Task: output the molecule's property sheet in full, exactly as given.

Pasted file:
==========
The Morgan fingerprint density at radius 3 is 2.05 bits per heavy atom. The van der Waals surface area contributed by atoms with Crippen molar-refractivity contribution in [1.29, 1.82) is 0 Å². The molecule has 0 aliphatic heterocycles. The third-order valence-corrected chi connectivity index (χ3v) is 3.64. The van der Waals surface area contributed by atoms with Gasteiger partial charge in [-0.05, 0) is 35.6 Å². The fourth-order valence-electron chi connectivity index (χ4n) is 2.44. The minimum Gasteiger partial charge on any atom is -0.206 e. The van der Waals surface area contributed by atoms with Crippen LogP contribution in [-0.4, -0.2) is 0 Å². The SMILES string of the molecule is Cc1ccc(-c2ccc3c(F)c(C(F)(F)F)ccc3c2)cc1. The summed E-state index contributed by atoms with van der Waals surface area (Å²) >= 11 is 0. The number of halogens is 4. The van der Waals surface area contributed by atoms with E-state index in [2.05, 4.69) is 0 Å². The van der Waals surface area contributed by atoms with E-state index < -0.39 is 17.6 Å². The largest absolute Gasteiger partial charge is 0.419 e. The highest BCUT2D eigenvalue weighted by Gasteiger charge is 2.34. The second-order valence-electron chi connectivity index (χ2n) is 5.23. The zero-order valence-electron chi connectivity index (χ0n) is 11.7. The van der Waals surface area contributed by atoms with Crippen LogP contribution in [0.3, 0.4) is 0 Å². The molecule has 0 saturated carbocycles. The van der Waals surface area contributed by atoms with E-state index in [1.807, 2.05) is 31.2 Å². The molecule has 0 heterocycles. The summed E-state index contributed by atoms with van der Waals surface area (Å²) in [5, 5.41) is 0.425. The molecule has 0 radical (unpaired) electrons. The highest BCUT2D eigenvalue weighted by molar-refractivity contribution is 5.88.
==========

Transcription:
The Morgan fingerprint density at radius 3 is 2.05 bits per heavy atom. The van der Waals surface area contributed by atoms with Crippen molar-refractivity contribution in [1.29, 1.82) is 0 Å². The molecule has 0 aliphatic heterocycles. The third-order valence-corrected chi connectivity index (χ3v) is 3.64. The van der Waals surface area contributed by atoms with Gasteiger partial charge in [-0.05, 0) is 35.6 Å². The fourth-order valence-electron chi connectivity index (χ4n) is 2.44. The minimum Gasteiger partial charge on any atom is -0.206 e. The van der Waals surface area contributed by atoms with Crippen LogP contribution in [-0.4, -0.2) is 0 Å². The SMILES string of the molecule is Cc1ccc(-c2ccc3c(F)c(C(F)(F)F)ccc3c2)cc1. The summed E-state index contributed by atoms with van der Waals surface area (Å²) >= 11 is 0. The number of halogens is 4. The van der Waals surface area contributed by atoms with E-state index in [2.05, 4.69) is 0 Å². The van der Waals surface area contributed by atoms with E-state index < -0.39 is 17.6 Å². The largest absolute Gasteiger partial charge is 0.419 e. The highest BCUT2D eigenvalue weighted by Gasteiger charge is 2.34. The second-order valence-electron chi connectivity index (χ2n) is 5.23. The zero-order valence-electron chi connectivity index (χ0n) is 11.7. The van der Waals surface area contributed by atoms with Crippen LogP contribution in [0.3, 0.4) is 0 Å². The molecule has 0 saturated carbocycles. The van der Waals surface area contributed by atoms with E-state index in [1.807, 2.05) is 31.2 Å². The molecule has 0 heterocycles. The summed E-state index contributed by atoms with van der Waals surface area (Å²) in [5, 5.41) is 0.425. The molecule has 0 radical (unpaired) electrons. The highest BCUT2D eigenvalue weighted by molar-refractivity contribution is 5.88.